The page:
Systemic Desexualisation of People with Disability

Illustration of a dark purple person sitting on top of an orange person in a wheelchair. The purple person is leaning backwards with their hands on the orange persons feet and their hair flowing backwards while receiving oral sex from the orange person.

Written by Jason Clymo 

Illustration by Hattie Reid


Hey XES blog readers!


My name is Jason Clymo and I am a 25 year old queer man with disability. I’m a model, marketing/tourism professional, and business owner. I’m also an activist, and am extremely passionate about the representation of people with disability in mainstream media. One topic I’m extra passionate about is the systemic desexualisation of people with disability - AKA the wide-spread notion that people with disability aren’t sexy and/or sexual.


Society has been built with systems that prioritise certain types of people over others, and people with disability are often marginalised by these systems. This experience (along with other discriminatory behaviours) is referred to as “ableism”.


Ableism exists everywhere, so it really shouldn’t surprise you that it is experienced throughout dating and sex as well. Whether it’s being automatically friend-zoned, ignored on Tinder/Bumble/Grindr, or asked “Can you have sex!?!?!” - it exists. But why? Why do non-disabled not know better? Why is it that even some people with disability believe they can’t be sexual?


Well! Two of the main pieces of the puzzle are ignorance and representation. To make things simple, I’m going to explain the issues at hand - and then provide some solutions.


ISSUE:Most non-disabled people (and some people with disability) hold a very silly belief that we can’t be horny little ratbags, just like them. When the bulk of society holds this belief, it then becomes very hard for people with disability to rebel against that and feel good about sexy times.


SOLUTION: Non-disabled people need to take some time to research and educate themselves on the experiences of people with disability. In fact, all people who experience some sort of privilege should learn about that privilege, the system they benefit from, and the people who are marginalised and discriminated against via said system. There are LOADS of amazing people with disability out there who are sharing, educating and spreading the good word of inclusion. Find us, listen to us, learn about ableism, and discover how saucy and sexy we really are. Then take our lead, amplify our voices and make some positive change alongside us. Here’s a fab list of Instagrams to get you started. PS: If you don’t do this you’re probs going to continue to be ableist, and that’ll mean you’ll miss out on some fun times with some really yummy people with disability.


Carson Tueller  Alice Wong  Angel Dixon 
Julian Gavino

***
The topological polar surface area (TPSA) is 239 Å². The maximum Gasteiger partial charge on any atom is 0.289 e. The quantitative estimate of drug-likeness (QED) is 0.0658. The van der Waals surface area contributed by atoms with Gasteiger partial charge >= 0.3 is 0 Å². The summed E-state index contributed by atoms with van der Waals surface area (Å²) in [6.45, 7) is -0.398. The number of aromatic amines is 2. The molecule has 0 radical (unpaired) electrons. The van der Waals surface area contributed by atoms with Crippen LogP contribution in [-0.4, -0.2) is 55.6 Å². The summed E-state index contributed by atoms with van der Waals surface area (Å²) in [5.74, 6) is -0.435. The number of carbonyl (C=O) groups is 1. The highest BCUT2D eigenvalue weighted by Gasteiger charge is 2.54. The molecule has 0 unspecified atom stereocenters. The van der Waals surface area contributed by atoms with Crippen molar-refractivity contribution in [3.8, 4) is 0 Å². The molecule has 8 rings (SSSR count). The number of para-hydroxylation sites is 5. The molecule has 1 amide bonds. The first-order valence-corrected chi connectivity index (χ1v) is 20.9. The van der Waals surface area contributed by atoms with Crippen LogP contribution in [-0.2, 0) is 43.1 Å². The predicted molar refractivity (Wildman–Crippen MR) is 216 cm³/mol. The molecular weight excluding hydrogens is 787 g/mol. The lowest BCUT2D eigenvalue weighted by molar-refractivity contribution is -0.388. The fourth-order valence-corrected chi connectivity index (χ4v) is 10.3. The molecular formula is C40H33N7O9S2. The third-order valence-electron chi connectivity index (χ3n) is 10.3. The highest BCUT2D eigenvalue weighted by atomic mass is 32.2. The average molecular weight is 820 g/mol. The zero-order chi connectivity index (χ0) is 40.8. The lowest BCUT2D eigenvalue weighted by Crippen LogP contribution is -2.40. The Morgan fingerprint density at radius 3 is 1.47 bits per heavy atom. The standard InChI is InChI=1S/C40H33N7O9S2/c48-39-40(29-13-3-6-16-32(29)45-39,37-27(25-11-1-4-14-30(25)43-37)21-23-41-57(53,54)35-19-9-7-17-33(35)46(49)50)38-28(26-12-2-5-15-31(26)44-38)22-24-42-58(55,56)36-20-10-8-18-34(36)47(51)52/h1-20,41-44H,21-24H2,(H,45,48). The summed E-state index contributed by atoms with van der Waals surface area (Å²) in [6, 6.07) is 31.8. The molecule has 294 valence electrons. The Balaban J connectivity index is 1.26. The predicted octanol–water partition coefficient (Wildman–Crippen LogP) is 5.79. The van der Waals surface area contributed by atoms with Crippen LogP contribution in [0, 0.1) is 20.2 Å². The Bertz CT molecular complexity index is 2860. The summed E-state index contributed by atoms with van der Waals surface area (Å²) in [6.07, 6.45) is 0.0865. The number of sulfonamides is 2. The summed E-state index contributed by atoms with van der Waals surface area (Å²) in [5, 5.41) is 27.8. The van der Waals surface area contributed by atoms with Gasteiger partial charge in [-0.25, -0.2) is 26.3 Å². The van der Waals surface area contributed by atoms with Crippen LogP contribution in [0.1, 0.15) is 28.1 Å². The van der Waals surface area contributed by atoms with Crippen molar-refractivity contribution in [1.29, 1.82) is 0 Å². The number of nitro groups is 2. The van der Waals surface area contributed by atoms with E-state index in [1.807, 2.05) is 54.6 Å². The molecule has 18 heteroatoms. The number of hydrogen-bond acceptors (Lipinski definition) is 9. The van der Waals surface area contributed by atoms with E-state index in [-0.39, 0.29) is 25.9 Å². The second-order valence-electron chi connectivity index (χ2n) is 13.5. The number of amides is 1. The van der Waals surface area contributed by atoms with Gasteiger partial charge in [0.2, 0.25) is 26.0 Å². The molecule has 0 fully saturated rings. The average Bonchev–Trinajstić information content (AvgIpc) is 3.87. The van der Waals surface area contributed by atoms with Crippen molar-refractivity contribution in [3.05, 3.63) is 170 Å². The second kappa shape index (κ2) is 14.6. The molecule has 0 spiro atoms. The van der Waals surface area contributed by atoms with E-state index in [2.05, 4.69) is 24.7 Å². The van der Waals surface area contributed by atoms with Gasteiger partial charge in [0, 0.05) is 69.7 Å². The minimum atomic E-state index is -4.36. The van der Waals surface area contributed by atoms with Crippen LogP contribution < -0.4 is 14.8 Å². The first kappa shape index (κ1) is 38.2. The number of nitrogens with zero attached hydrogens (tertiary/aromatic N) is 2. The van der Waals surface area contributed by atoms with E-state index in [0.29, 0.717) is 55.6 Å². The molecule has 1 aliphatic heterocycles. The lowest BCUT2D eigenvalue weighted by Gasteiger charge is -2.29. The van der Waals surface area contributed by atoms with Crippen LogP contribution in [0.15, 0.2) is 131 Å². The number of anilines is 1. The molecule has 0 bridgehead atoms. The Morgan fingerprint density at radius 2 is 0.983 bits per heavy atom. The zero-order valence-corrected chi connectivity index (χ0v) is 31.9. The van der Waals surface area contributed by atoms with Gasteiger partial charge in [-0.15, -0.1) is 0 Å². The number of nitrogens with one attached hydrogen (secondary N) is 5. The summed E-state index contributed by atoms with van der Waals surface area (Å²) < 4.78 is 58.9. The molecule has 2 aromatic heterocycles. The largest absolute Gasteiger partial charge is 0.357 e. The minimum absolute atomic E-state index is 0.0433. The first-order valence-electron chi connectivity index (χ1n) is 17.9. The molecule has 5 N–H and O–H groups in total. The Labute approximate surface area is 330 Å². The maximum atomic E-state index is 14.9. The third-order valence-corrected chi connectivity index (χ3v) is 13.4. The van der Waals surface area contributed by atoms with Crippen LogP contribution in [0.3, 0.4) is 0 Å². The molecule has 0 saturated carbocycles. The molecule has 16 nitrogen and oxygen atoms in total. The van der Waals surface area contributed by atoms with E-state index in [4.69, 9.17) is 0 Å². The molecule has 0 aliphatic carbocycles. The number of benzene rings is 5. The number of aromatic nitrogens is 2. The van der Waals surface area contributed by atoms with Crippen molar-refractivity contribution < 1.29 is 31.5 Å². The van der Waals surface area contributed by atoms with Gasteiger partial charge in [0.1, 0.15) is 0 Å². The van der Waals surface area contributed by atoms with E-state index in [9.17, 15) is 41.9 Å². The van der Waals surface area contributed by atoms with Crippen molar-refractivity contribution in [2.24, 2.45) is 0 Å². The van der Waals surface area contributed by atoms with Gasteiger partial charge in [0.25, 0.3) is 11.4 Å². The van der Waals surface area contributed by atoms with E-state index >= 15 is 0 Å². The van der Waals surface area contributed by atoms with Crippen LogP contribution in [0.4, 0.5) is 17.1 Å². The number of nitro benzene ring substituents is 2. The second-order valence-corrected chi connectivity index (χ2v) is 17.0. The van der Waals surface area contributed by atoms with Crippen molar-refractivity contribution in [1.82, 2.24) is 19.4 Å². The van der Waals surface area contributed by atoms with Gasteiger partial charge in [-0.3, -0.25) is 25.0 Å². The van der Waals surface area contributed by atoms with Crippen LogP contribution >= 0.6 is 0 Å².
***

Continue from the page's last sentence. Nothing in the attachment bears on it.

Starting With Julius 
Nina Tame
Rhiannon Tracey
Melissa Blake
Stephanie Thomas
Ruby Allegra
Alex Dacy
Tara Moss
Robyn Lambird
Marsha Elle
Carly Findlay
Karli Drew
Andrew Gurza
Samantha Renke
Shane Burcaw
Jessica Oddi



ISSUE: People with disability aren’t represented in a sexual way... Fashion, media, TV and film all inform the unconscious biases that exist in society. The way they portray people with disability has the power to create or dismantle ableism. The way they portray people with disability also has the power to create or dismantle the idea that we are/can be sexy and sexual. This is why it’s SO important for marginalised communities to be given the opportunity to control how we’re represented. As a person with disability, I often feel like I’m under-represented and/or mis-represented - especially when it comes to sex. When was the last time you watched a TV show or film, and a character with disability was depicted in a sexual way? I honestly think I’ve only seen one show in the last 2 years where this happened... This lack of representation ‘unconsciously’ tells people that “people with disability can’t have sex and aren’t sexy”. This results in wide-spread desexualisation, which causes barriers, ableism and discrimination.


SOLUTION: HIRE PEOPLE WITH DISABILITY! Let us control the narrative for once. Hire us as actors, journalists, models, screenwriters, consultants, directors, editors, and so on. Let us represent ourselves the way we want and need to be represented.


Of course, much of this has been simplified to serve the purpose of this blog. But let me make it even simpler for you... I’m disabled and I have sex. I have good, fun, hot sex. I’m disabled and people find me sexy. I am a sexual person - just like most of you...



Jason Clymo
is a 25-year-old queer, white man with disability. He is a model and activist who is incredibly passionate about the representation of people with disability in mainstream media. Jason is also the co-director of J2 Content Creation.

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Randi Paige September 4 2020

We are in desperate need of many more articles and representation such as this. As a disable female this really resonates with me, thank you for doing your part to represent and inform, keep fighting the good fight.

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